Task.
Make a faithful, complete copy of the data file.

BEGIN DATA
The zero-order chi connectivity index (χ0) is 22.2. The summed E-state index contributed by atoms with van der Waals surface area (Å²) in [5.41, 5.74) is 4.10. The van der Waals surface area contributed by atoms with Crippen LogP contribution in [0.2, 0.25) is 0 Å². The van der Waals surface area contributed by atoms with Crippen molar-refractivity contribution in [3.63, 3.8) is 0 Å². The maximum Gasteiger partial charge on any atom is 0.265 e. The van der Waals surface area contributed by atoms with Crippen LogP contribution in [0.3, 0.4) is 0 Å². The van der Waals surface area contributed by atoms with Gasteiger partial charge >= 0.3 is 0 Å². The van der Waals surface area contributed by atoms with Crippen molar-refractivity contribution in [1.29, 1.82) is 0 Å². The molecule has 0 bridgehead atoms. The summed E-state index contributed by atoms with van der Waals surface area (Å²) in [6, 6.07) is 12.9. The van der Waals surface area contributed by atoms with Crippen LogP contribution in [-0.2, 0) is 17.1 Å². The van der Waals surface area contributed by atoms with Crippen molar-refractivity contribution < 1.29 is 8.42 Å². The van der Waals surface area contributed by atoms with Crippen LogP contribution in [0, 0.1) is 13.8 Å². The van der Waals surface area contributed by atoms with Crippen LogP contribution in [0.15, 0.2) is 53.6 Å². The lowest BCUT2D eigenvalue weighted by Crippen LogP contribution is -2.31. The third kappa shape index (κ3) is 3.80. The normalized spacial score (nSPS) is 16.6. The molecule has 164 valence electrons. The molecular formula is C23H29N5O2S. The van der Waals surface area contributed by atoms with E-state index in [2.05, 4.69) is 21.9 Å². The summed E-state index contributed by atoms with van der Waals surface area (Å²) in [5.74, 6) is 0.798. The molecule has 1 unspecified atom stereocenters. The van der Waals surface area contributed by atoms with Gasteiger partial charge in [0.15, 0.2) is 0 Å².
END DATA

The zero-order chi connectivity index (χ0) is 22.2. The summed E-state index contributed by atoms with van der Waals surface area (Å²) in [5.41, 5.74) is 4.10. The van der Waals surface area contributed by atoms with Crippen LogP contribution in [0.2, 0.25) is 0 Å². The van der Waals surface area contributed by atoms with Crippen molar-refractivity contribution in [3.63, 3.8) is 0 Å². The maximum Gasteiger partial charge on any atom is 0.265 e. The van der Waals surface area contributed by atoms with Crippen LogP contribution in [0.3, 0.4) is 0 Å². The van der Waals surface area contributed by atoms with Gasteiger partial charge >= 0.3 is 0 Å². The van der Waals surface area contributed by atoms with Crippen molar-refractivity contribution in [1.29, 1.82) is 0 Å². The molecule has 0 bridgehead atoms. The summed E-state index contributed by atoms with van der Waals surface area (Å²) in [6, 6.07) is 12.9. The van der Waals surface area contributed by atoms with Crippen LogP contribution in [-0.2, 0) is 17.1 Å². The van der Waals surface area contributed by atoms with Crippen molar-refractivity contribution < 1.29 is 8.42 Å². The van der Waals surface area contributed by atoms with Crippen LogP contribution in [0, 0.1) is 13.8 Å². The van der Waals surface area contributed by atoms with Crippen LogP contribution in [0.15, 0.2) is 53.6 Å². The lowest BCUT2D eigenvalue weighted by Crippen LogP contribution is -2.31. The third kappa shape index (κ3) is 3.80. The normalized spacial score (nSPS) is 16.6. The molecule has 164 valence electrons. The molecular formula is C23H29N5O2S. The van der Waals surface area contributed by atoms with E-state index in [2.05, 4.69) is 21.9 Å². The summed E-state index contributed by atoms with van der Waals surface area (Å²) in [5.74, 6) is 0.798. The molecule has 1 unspecified atom stereocenters. The van der Waals surface area contributed by atoms with Gasteiger partial charge in [0.15, 0.2) is 0 Å².